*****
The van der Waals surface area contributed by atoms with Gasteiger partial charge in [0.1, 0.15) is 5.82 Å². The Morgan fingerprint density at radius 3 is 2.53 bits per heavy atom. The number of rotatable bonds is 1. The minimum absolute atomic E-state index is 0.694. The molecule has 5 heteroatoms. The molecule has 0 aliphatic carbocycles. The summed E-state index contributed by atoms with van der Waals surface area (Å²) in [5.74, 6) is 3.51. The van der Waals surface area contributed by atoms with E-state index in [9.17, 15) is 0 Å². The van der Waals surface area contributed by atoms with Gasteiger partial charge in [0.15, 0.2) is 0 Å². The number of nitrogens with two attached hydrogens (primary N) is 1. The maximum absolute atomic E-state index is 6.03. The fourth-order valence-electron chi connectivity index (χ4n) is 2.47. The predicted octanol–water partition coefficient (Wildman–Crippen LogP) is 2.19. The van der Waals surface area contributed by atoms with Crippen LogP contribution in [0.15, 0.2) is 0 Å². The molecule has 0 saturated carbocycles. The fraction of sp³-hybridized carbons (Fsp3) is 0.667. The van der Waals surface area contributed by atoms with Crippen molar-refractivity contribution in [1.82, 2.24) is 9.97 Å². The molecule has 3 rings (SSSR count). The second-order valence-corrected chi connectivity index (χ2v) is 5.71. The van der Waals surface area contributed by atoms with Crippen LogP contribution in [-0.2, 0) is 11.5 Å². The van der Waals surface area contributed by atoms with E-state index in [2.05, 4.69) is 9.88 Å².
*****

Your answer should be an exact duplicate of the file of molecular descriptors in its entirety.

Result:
The van der Waals surface area contributed by atoms with Gasteiger partial charge in [0.1, 0.15) is 5.82 Å². The Morgan fingerprint density at radius 3 is 2.53 bits per heavy atom. The number of rotatable bonds is 1. The minimum absolute atomic E-state index is 0.694. The molecule has 5 heteroatoms. The molecule has 0 aliphatic carbocycles. The summed E-state index contributed by atoms with van der Waals surface area (Å²) in [5.74, 6) is 3.51. The van der Waals surface area contributed by atoms with E-state index in [9.17, 15) is 0 Å². The van der Waals surface area contributed by atoms with Gasteiger partial charge in [0.15, 0.2) is 0 Å². The number of nitrogens with two attached hydrogens (primary N) is 1. The maximum absolute atomic E-state index is 6.03. The fourth-order valence-electron chi connectivity index (χ4n) is 2.47. The predicted octanol–water partition coefficient (Wildman–Crippen LogP) is 2.19. The van der Waals surface area contributed by atoms with Crippen LogP contribution in [0.15, 0.2) is 0 Å². The molecule has 0 saturated carbocycles. The fraction of sp³-hybridized carbons (Fsp3) is 0.667. The van der Waals surface area contributed by atoms with Crippen molar-refractivity contribution in [1.82, 2.24) is 9.97 Å². The molecule has 3 rings (SSSR count). The second-order valence-corrected chi connectivity index (χ2v) is 5.71. The van der Waals surface area contributed by atoms with Crippen LogP contribution in [-0.2, 0) is 11.5 Å². The van der Waals surface area contributed by atoms with E-state index in [2.05, 4.69) is 9.88 Å².